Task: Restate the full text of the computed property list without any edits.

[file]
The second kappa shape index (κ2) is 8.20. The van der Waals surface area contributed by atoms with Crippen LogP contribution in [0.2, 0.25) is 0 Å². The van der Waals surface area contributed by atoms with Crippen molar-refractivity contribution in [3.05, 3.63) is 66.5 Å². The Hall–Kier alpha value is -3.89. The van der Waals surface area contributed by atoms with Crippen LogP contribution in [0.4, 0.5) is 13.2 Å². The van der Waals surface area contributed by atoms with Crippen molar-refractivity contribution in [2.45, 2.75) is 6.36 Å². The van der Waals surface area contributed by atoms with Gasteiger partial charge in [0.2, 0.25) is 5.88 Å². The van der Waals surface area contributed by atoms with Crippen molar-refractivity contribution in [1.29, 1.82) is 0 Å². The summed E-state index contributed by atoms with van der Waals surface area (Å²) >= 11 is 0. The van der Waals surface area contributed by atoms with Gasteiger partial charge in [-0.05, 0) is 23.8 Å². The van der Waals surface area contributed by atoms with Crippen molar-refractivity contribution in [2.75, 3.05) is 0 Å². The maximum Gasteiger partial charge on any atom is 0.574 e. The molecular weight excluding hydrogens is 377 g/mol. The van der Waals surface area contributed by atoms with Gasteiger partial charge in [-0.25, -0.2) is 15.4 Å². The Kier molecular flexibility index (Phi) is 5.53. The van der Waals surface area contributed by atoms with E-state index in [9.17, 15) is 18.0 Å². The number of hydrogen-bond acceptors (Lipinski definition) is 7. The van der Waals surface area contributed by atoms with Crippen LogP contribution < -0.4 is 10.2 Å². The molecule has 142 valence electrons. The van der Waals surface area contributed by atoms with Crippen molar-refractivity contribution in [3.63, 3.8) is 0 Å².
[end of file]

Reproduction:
The second kappa shape index (κ2) is 8.20. The van der Waals surface area contributed by atoms with Crippen LogP contribution in [0.2, 0.25) is 0 Å². The van der Waals surface area contributed by atoms with Crippen molar-refractivity contribution in [3.05, 3.63) is 66.5 Å². The Hall–Kier alpha value is -3.89. The van der Waals surface area contributed by atoms with Crippen LogP contribution in [0.4, 0.5) is 13.2 Å². The van der Waals surface area contributed by atoms with Crippen molar-refractivity contribution in [2.45, 2.75) is 6.36 Å². The van der Waals surface area contributed by atoms with Gasteiger partial charge in [0.2, 0.25) is 5.88 Å². The van der Waals surface area contributed by atoms with Crippen molar-refractivity contribution in [1.29, 1.82) is 0 Å². The summed E-state index contributed by atoms with van der Waals surface area (Å²) >= 11 is 0. The van der Waals surface area contributed by atoms with Gasteiger partial charge in [-0.05, 0) is 23.8 Å². The van der Waals surface area contributed by atoms with Crippen molar-refractivity contribution in [2.75, 3.05) is 0 Å². The maximum Gasteiger partial charge on any atom is 0.574 e. The molecular weight excluding hydrogens is 377 g/mol. The van der Waals surface area contributed by atoms with Gasteiger partial charge in [-0.25, -0.2) is 15.4 Å². The Kier molecular flexibility index (Phi) is 5.53. The van der Waals surface area contributed by atoms with E-state index in [9.17, 15) is 18.0 Å². The number of hydrogen-bond acceptors (Lipinski definition) is 7. The van der Waals surface area contributed by atoms with Crippen LogP contribution < -0.4 is 10.2 Å². The molecule has 142 valence electrons. The van der Waals surface area contributed by atoms with Crippen molar-refractivity contribution in [3.63, 3.8) is 0 Å².